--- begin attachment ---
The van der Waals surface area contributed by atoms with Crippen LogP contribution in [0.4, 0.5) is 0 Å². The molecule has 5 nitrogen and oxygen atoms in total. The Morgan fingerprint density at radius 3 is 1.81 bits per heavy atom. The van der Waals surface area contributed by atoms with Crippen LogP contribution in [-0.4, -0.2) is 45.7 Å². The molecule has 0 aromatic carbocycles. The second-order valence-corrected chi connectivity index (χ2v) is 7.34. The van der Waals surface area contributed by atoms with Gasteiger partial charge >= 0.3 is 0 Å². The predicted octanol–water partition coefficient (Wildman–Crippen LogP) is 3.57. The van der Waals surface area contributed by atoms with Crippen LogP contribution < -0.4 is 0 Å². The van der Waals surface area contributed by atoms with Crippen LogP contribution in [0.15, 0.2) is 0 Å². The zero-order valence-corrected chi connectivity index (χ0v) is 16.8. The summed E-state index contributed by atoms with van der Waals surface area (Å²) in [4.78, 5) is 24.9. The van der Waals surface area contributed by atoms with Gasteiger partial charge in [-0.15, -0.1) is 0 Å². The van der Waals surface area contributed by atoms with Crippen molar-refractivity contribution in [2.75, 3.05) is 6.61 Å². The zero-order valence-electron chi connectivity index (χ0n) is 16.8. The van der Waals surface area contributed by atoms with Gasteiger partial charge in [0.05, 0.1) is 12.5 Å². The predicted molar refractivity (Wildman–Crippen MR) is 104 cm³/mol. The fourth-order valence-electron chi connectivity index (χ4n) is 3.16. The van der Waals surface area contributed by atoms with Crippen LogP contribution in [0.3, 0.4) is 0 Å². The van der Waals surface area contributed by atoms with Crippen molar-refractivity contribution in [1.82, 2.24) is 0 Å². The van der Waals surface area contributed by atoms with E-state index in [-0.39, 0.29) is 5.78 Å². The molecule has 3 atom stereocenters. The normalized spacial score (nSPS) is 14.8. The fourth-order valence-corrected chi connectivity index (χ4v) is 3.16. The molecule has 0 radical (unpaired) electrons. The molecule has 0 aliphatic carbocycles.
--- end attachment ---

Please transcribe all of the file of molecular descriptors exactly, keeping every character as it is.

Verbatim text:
The van der Waals surface area contributed by atoms with Crippen LogP contribution in [0.4, 0.5) is 0 Å². The molecule has 5 nitrogen and oxygen atoms in total. The Morgan fingerprint density at radius 3 is 1.81 bits per heavy atom. The van der Waals surface area contributed by atoms with Crippen LogP contribution in [-0.4, -0.2) is 45.7 Å². The molecule has 0 aromatic carbocycles. The second-order valence-corrected chi connectivity index (χ2v) is 7.34. The van der Waals surface area contributed by atoms with Gasteiger partial charge >= 0.3 is 0 Å². The predicted octanol–water partition coefficient (Wildman–Crippen LogP) is 3.57. The van der Waals surface area contributed by atoms with Crippen LogP contribution < -0.4 is 0 Å². The van der Waals surface area contributed by atoms with Crippen LogP contribution in [0.15, 0.2) is 0 Å². The zero-order valence-corrected chi connectivity index (χ0v) is 16.8. The summed E-state index contributed by atoms with van der Waals surface area (Å²) in [4.78, 5) is 24.9. The van der Waals surface area contributed by atoms with Gasteiger partial charge in [-0.15, -0.1) is 0 Å². The van der Waals surface area contributed by atoms with Crippen molar-refractivity contribution in [2.75, 3.05) is 6.61 Å². The zero-order valence-electron chi connectivity index (χ0n) is 16.8. The van der Waals surface area contributed by atoms with Gasteiger partial charge in [0.05, 0.1) is 12.5 Å². The predicted molar refractivity (Wildman–Crippen MR) is 104 cm³/mol. The fourth-order valence-electron chi connectivity index (χ4n) is 3.16. The van der Waals surface area contributed by atoms with Crippen LogP contribution in [0.3, 0.4) is 0 Å². The van der Waals surface area contributed by atoms with Crippen molar-refractivity contribution in [1.82, 2.24) is 0 Å². The van der Waals surface area contributed by atoms with E-state index in [-0.39, 0.29) is 5.78 Å². The molecule has 3 atom stereocenters. The normalized spacial score (nSPS) is 14.8. The fourth-order valence-corrected chi connectivity index (χ4v) is 3.16. The molecule has 0 radical (unpaired) electrons. The molecule has 0 aliphatic carbocycles.